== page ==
-put your hand on the bottom of the wheel. Then move your hand how you want the trailer to go. Trailer drifting to drivers side? Push bottom of steering whee to passenger side.


It’s really tricky with short trailers. I actually chopped one trailer shorter for my stand ups since I didn’t need the length and I highly regrets it because now it’s only like 8ft to the axle and backing up is horrible. One other thing, install corner markers on it if you’re having trouble seeing it before it’s too late to correct.

Also, if you have them there you need to get them back there spotting. Like the ground control dudes at an airport.

Good luck!
 

onotoman

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Water Crafts
Seadoo GTI 2007
#4
Thanks for the advice guys.
Also, does wheel size make a difference at all?
My trailer has small fat wheels for sand. I could fit wheels with thinner profile and with bigger diameter.
 
Messages
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Location
MI
Water Crafts
2000 SeaDoo RX Millenium Edition 80hrs
2013 Yamaha Superjet Wamilton build 12hrs
recently sold 200
#5
Thanks for the advice guys.
Also, does wheel size make a difference at all?
My trailer has small fat wheels for sand. I could fit wheels with thinner profile and with bigger diameter.
Not really as far as backing up ones. Taller wheels with more sidewall will tow better and handle higher speeds better. I convert most of my small trailers to the 4.8 x 12 wheels if they come with smaller ones. Handles bumps better than the 8” wheels.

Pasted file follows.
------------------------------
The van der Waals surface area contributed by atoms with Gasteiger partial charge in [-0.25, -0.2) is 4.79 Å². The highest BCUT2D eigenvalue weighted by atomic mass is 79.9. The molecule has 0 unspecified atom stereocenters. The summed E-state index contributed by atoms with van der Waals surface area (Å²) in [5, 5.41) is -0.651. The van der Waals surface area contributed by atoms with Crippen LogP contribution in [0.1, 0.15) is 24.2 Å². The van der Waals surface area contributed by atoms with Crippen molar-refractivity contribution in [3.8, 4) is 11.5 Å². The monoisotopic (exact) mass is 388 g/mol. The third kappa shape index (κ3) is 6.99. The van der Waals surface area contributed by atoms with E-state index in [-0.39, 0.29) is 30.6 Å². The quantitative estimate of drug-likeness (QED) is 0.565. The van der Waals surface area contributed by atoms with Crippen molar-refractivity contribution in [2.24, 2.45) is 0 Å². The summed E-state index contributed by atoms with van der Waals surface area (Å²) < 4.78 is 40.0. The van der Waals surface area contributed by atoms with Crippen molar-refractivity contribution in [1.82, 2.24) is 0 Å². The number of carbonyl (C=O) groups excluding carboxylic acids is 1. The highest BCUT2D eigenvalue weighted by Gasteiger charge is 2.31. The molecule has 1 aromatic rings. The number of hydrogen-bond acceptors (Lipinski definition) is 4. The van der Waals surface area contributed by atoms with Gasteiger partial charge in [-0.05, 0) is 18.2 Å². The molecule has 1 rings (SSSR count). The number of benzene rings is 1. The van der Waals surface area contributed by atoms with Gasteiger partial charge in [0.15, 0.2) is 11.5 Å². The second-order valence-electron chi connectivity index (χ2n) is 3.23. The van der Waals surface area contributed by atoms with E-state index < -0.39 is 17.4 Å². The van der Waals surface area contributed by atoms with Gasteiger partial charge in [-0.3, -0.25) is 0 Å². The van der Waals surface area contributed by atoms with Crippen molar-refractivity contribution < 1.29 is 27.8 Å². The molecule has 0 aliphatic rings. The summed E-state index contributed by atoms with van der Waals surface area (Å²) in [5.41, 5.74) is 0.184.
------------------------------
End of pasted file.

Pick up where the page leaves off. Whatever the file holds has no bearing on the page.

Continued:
But if you do go on sand then maybe the short fat tires were for a reason. I would think even on sand a 5.3x12 would be ok.
 

IDoSeaDoo

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#6
If the ramp has some sort of boundry line, like a curb or something, try to maintain the distance between that line and the trailer tire. Once you see that distance diminish or grow, start to correct. Go slow and make small corrections. It really just takes some practice. Sheldon2es is 100% right, the shorter the bumper-trailer tires, the more squirrely the trailer will be in reverse. The trailer tires only affect rolling resistance. The smaller then are, the more wear on the bearings as they have to spin more often.
 

Cheflen

Active Member
Messages
247
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Water Crafts
2001 gti
1995 SP
1989 SP
#7
The width of the trailer has less effect (if any) by its the length from hitch to tires that makes it very touchy. My single place trailers are the toughest trailers I’ve ever backed up, and I tow a triple axle enclosed trailer all winter to the UP of MI.

Trailer tips:
- go slow! Very slow. So you have time to react and make corrections
- before you backup, try to improve visibility. If a truck, I drop the tailgate. Angle your mirrors so you can easily see the trailer when it deviates. I sometimes even put the poles up on stand ups or open the front hood on sit downs so I can see it out the back window.
-put your hand on the bottom of the wheel. Then move your hand how you want the trailer to go. Trailer drifting to drivers side? Push bottom of steering whee to passenger side.